FIG. 7.
FIG. 7.
Capacity of LAcmvIL-10 and cmvIL-10 to downregulate MHC-II in the presence of neutralizing antibody to hIL-10R. Flow cytometric analysis of MHC-II (HLA-DR) expression on CD14+ GM-Ps following incubation without (A) or with (B) anti-hIL-10Rα/β neutralizing antibodies, prior to treatment with either LAcmvIL-10, cmvIL-10, or mock protein preparations. (C) The relative MFI values of surface MHC-II are shown with the means and standard errors calculated from four independent replicate experiments. Each data point represents the relative MFI of a given surface molecule (relative MFIM) on the various treatments of GM-Ps, calculated as follows: (MFIM on GM-Ps(treated)/MFIM on GM-Ps(mock)) ×100, where GM-Ps are treated with the cmvIL-10, LAcmvIL-10, or mock preparation. Significant differences from mock treatments were determined using a one-tailed, paired Student's t test. *, P < 0.05.
FIG. 8.
FIG. 8.
Effect of LAcmvIL-10 and cmvIL-10 on MDDC maturation following LPS stimulation. Flow cytometric analysis of the expression of CD40, CD80, CD83, CD86, and MHC-I molecules on the surface of LPS-induced DCs. The relative MFIs of surface molecules are shown with the means and standard errors calculated from four separate experiments. Each data point represents the relative MFI of a given surface molecule (relative MFIM) on the various treatments of LPS-induced DCs, calculated as follows: (MFIM on DCs(treated or immature)/MFIM on DCs(mock)) ×100, where DCs are immature or treated with the cmvIL-10, LAcmvIL-10, or mock preparation. Significant differences from the mock-treated control were determined using a one-tailed, paired Student's t test and are indicated as follows: **, P < 0.005; ***, P < 0.0005; ****, P < 0.00005.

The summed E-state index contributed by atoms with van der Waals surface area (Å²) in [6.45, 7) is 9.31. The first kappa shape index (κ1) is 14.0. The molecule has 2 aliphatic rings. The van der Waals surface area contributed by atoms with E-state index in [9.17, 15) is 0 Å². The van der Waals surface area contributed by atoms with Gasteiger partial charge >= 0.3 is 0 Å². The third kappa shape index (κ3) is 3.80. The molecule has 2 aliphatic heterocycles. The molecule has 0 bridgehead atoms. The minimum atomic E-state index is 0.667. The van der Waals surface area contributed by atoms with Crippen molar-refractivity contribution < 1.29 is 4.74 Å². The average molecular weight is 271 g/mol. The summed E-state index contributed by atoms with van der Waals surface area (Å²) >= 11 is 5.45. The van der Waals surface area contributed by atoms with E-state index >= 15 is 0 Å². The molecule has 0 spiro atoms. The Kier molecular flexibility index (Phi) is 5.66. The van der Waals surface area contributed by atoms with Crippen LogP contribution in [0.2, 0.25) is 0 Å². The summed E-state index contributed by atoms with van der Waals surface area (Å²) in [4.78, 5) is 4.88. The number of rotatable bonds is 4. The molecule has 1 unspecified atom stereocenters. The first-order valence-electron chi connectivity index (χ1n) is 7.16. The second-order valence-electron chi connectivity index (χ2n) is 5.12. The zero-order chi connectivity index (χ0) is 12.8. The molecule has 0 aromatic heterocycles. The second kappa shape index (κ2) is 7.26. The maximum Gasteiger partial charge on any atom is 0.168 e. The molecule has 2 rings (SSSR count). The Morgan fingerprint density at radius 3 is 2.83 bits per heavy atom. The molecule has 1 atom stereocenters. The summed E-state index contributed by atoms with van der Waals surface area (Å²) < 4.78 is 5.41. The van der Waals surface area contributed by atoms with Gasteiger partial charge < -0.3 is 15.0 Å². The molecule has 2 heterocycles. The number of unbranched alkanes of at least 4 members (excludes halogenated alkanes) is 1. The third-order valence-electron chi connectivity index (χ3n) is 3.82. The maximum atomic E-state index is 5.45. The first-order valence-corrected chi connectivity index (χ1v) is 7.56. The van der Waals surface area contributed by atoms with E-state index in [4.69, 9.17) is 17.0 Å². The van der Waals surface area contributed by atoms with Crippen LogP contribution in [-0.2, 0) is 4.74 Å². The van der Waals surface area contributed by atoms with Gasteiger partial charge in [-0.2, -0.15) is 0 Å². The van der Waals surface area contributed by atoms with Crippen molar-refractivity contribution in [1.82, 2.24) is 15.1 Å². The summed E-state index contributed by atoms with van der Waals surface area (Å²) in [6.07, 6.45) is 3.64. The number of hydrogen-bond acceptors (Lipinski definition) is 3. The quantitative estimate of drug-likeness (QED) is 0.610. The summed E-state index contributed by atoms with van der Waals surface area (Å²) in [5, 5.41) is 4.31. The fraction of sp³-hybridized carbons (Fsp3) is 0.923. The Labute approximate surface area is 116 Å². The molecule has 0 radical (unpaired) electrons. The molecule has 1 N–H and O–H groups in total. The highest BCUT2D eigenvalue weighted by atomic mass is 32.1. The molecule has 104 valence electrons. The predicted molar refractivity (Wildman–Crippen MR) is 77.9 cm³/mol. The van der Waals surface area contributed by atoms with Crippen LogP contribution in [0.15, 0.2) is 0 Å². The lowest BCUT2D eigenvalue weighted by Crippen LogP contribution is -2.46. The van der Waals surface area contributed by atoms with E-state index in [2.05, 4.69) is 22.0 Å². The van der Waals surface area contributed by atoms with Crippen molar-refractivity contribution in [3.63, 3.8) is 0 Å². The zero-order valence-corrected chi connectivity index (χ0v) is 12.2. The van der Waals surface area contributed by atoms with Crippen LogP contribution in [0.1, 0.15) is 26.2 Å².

FIG. 9.
FIG. 9.
Impact of LAcmvIL-10 and cmvIL-10 on proinflammatory cytokine production by MDDCs following LPS stimulation. Multiplex ELISA-based analysis of the levels of cytokines production by DCs treated for 3 days with LPS in the presence of either purified cmvIL-10 protein or conditioned medium (CM) from HEK293 cells transfected with either cmvIL-10 or LAcmvIL-10 expression vectors. Uninduced DCs (i.e., immature DCs) and LPS-induced DCs treated with mock-conditioned medium are also included. The levels of IL-1α, IL-1β, IL-6, TNF-α, and GM-CSF in the supernatants of DCs relative to LPS-induced DCs treated with mock-conditioned medium are shown, with significant differences determined using a one-tailed, paired Student's t test and indicated as follows: *, P < 0.05; **, P < 0.005; ***, P < 0.0005; *****, P < 0.000005; ******, P < 0.0000005; *******, P < 0.00000005.